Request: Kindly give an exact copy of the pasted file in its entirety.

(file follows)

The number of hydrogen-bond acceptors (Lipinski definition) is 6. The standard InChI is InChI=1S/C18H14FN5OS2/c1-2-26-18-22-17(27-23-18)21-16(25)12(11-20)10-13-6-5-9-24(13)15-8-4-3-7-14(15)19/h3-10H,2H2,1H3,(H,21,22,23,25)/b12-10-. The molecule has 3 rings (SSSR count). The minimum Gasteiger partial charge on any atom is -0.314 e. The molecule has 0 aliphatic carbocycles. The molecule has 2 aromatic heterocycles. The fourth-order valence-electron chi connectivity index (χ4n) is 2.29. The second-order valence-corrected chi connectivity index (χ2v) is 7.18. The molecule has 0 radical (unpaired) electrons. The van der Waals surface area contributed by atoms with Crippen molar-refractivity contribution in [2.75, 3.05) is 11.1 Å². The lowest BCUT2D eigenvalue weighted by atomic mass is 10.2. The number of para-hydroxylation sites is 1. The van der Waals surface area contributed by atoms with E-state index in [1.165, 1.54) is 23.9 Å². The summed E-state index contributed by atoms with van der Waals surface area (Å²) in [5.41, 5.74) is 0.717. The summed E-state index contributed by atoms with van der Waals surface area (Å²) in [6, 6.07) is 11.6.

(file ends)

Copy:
The number of hydrogen-bond acceptors (Lipinski definition) is 6. The standard InChI is InChI=1S/C18H14FN5OS2/c1-2-26-18-22-17(27-23-18)21-16(25)12(11-20)10-13-6-5-9-24(13)15-8-4-3-7-14(15)19/h3-10H,2H2,1H3,(H,21,22,23,25)/b12-10-. The molecule has 3 rings (SSSR count). The minimum Gasteiger partial charge on any atom is -0.314 e. The molecule has 0 aliphatic carbocycles. The molecule has 2 aromatic heterocycles. The fourth-order valence-electron chi connectivity index (χ4n) is 2.29. The second-order valence-corrected chi connectivity index (χ2v) is 7.18. The molecule has 0 radical (unpaired) electrons. The van der Waals surface area contributed by atoms with Crippen molar-refractivity contribution in [2.75, 3.05) is 11.1 Å². The lowest BCUT2D eigenvalue weighted by atomic mass is 10.2. The number of para-hydroxylation sites is 1. The van der Waals surface area contributed by atoms with E-state index in [1.165, 1.54) is 23.9 Å². The summed E-state index contributed by atoms with van der Waals surface area (Å²) in [5.41, 5.74) is 0.717. The summed E-state index contributed by atoms with van der Waals surface area (Å²) in [6, 6.07) is 11.6.